How Johnson's County is recreating crime scenes with laser scanning
Author: Renata Barradas Gutiérrez
If a picture says thousand words, imagine how 3D laser scanning augments perception to find truth in a crime scene investigation. Johnson's County Sheriff Office in Kansas, USA, has been using Leica Geosystems laser scanning technology for eight years. Reporter caught up with Andrea Reed from Johnson's County Sheriff Office criminalistics laboratory during HxGN LIVE 2018 to learn how laser scanning solutions from Leica Geosystems is bringing people back to any crime scene.
Capturing trusting evidence is critical. Could you please explain how laser scanning is used by Johnson's County to document and reconstruct scenes for public safety?
Laser scanning allows us to recreate crime scenes, so people step back into the crime scene in a digital reality. We use the Leica ScanStation to determine the spatial relationships, because crime scene photographs don't allow us to really show the spatial relationship between items and evidence.
In our agency, in Johnson County, Kansas, USA, we use laser scanning to document major crime scenes – whether it's a homicide, a suspicious death, officer-involved shootings, or any shooting scenes where we can do some reconstruction or use the ballistics rods.
Our crime scene investigators are proficient in using Leica ScanStations and Leica Cyclone 3D point cloud post-processing office software. We can create different outputs, such as snapshots in Cyclone software and show different types of pictures from the scanned data. We can also create TruView links, which allow people to step into the crime scene in a virtual way.
How does Leica Geosystems 3D laser scanners and software provide a forensic tool over traditional methods of crime scene mapping?
Laser scanning takes out the human factor of any type of error. 3D laser scanning goes above and beyond tape measures, protractors, and laser measuring devices and it's much more accurate and more precise than traditional methods of taking measurements by hand. And then when you go into what we can do with the data it far exceeds any other methods.
I always tell people, “You only have one time, one chance, to document and collect and preserve evidence at a crime scene. So why in the world would you not want to do it to the highest level of accuracy that you can?” And what better way than with a Leica Geosystems 3D laser scanner?
How is Leica Geosystems software supporting your needs?Traditional methods only permit us to create 2D diagrams. With Cyclone you can create 3D models with different perspectives and floor plan layouts. With TruView Local people can actually step into a crime scene. TruView allow us to share point cloud data with an internet link to see a virtual and photo-realistic view of the sites. There was a case where we used a fly-through that showed the defendant had the opportunity to exit through a doorway but instead continued ahead to commit a homicide. We were able to show through scan data the path this person took, passing by an exit.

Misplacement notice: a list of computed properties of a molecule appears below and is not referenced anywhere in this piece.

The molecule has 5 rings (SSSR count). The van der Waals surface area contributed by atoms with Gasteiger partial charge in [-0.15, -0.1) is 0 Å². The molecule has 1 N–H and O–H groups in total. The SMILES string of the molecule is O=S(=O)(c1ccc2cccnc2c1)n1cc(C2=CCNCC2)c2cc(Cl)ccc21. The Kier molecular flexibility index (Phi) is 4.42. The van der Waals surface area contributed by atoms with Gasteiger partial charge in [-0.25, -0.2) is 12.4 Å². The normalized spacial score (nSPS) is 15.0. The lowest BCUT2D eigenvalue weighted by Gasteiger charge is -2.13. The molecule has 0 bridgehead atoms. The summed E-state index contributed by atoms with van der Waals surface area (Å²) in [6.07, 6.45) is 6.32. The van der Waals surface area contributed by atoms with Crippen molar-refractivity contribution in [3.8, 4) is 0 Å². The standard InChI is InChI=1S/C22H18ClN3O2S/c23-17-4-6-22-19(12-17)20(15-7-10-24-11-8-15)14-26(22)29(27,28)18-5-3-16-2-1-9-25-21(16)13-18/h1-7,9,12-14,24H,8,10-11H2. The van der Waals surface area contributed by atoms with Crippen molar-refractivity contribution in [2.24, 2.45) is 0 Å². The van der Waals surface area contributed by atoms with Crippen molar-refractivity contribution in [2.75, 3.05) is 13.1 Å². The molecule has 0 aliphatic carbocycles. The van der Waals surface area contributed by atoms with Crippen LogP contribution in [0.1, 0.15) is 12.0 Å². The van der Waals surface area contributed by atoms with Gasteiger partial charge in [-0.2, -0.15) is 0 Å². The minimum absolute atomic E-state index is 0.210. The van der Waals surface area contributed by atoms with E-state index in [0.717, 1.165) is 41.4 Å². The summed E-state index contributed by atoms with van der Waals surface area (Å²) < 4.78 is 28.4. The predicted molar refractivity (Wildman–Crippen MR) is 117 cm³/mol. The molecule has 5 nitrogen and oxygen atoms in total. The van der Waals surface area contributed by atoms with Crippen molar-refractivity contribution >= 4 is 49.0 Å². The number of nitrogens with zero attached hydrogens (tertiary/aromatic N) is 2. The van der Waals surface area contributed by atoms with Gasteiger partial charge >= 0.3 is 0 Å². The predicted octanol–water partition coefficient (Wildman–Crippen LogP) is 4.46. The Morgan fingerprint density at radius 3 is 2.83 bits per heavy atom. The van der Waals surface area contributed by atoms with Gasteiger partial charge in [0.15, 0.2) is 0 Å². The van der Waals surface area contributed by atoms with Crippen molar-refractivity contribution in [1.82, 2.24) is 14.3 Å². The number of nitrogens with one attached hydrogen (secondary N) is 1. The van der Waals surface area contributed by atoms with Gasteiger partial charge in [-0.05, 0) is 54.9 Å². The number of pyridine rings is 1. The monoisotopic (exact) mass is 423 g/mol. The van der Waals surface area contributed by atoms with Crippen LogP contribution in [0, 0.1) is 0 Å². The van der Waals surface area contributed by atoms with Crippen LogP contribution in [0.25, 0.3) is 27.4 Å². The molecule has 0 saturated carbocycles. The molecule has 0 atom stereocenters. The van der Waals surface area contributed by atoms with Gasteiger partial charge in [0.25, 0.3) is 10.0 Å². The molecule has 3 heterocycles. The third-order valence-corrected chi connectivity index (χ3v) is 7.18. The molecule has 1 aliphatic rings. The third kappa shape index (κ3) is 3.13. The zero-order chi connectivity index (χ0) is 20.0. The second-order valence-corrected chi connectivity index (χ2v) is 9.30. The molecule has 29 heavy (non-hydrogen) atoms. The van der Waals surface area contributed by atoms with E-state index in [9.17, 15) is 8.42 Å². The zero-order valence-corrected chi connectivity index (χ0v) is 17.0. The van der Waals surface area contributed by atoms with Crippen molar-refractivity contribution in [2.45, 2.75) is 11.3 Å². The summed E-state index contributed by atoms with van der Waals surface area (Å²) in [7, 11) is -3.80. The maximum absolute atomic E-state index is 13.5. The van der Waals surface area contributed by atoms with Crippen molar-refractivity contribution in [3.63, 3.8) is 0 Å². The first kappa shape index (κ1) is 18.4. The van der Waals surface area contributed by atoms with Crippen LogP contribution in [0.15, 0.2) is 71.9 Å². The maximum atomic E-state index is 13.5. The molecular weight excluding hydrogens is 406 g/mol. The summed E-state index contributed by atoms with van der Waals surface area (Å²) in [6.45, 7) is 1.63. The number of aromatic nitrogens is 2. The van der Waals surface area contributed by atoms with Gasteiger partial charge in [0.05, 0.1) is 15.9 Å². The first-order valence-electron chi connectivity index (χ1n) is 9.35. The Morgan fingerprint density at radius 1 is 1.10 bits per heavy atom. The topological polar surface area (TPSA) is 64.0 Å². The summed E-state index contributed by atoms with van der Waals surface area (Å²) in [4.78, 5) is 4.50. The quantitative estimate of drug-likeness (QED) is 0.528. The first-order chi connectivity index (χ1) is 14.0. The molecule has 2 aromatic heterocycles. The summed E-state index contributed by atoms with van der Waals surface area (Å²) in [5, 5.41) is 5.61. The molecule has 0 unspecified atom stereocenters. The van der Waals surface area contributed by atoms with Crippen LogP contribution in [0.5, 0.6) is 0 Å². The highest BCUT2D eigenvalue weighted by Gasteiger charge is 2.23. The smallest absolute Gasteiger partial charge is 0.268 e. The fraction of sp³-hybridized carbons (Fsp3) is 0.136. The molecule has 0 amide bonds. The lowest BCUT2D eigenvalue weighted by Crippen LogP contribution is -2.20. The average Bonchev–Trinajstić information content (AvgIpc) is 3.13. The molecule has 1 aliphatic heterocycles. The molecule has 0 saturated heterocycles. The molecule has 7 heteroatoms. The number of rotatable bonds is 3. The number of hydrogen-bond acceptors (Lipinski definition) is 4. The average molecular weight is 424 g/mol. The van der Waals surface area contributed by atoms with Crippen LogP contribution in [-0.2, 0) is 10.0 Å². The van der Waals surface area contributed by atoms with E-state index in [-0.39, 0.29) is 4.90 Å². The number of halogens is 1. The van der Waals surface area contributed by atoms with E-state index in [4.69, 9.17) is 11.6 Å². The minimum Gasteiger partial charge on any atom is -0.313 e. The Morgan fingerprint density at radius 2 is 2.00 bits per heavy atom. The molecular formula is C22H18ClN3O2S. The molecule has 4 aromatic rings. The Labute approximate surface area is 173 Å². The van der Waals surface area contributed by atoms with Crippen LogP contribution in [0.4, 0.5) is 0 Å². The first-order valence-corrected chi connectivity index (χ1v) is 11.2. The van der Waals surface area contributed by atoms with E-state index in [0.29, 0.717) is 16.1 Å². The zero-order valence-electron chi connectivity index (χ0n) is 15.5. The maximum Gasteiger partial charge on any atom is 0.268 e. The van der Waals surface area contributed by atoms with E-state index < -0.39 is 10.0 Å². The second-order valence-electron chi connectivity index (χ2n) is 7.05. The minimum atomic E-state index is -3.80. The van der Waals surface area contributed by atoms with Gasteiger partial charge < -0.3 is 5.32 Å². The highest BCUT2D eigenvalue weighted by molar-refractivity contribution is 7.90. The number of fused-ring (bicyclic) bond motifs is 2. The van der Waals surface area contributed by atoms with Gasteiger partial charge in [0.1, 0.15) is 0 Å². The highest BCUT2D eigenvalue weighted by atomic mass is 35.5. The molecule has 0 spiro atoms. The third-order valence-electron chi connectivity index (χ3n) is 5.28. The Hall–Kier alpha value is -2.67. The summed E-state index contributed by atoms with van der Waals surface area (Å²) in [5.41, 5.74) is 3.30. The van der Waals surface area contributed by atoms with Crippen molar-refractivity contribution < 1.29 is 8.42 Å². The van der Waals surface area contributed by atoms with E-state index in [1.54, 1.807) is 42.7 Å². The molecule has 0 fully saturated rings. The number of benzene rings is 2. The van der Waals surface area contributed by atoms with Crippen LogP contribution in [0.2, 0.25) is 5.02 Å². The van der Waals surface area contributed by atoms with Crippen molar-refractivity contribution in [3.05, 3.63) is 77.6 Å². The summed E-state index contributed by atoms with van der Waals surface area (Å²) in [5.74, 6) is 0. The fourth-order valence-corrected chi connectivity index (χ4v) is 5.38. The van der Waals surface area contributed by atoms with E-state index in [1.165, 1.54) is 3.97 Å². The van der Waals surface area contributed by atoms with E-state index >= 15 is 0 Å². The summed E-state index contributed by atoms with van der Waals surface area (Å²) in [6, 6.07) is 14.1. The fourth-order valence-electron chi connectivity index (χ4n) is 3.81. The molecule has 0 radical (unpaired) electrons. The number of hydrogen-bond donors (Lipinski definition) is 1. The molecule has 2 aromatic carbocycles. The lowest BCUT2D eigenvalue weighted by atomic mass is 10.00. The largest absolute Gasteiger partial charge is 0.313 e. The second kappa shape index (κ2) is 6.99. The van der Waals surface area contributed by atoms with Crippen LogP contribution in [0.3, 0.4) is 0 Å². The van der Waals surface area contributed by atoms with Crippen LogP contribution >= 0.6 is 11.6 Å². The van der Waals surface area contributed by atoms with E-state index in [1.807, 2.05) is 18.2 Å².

During the conference I've heard about the Leica Geosystems Incident Mapping Software, Leica Map360, which I think would be extremely advantageous to us back at our laboratory and in our crime scene unit. I'm really excited to go back, and talk to my boss, and explain “this is what I think we should be using, here are the advantages to it, and this is how we can use it”, and just really step up our game.
What were the features in Map360 that caught your attention?
Map360 seemed like an easier workflow for shooting incident reconstruction and I really liked how you could diagram out scenes by using the point clouds you collected and captured. The desktop software allows users to create court ready documents and make an even more visual representation of a crime scene.
Could you provide an example on how data captured with laser scanning helped Johnson's County Sheriff Office to solve a case?
There is one case where we used the scan data beyond a floor plan and a layout of the scene. The District Attorney for the case said that the shooting reconstruction was key to the entire case. The defendant was stating they had acted in self-defence, however, using Cyclone we were able to show the different perspectives and use the trajectory cones, providing a more in depth look at the crime scene. It allowed the jury to see where the person was standing based on what we were able to show through Cyclone, ultimately discrediting the self-defence claim.
The output of the software helps us to do court exhibits. We often have floor plan layouts in large-size poster boards to explain during our testimony about what kind of evidence was found and where. We can show on our 3D laser scanner output layout where everything was within the crime scene. This really helps to orientate the jury as to what we are talking about and where in the crime scene we are talking about.
What have you learned at HxGN LIVE that will improve your work?
I took a session on Leica Cyclone REGISTER 360. We didn't realise that we had it at our disposal and now that I know that we have REGISTER 360 as part of our licensing, we can provide a more useful workflow and additional output.
What is the major take away for you at HxGN LIVE 2018?
Knowing the technology is there and it is going to keep changing, making things better and improving our workflow.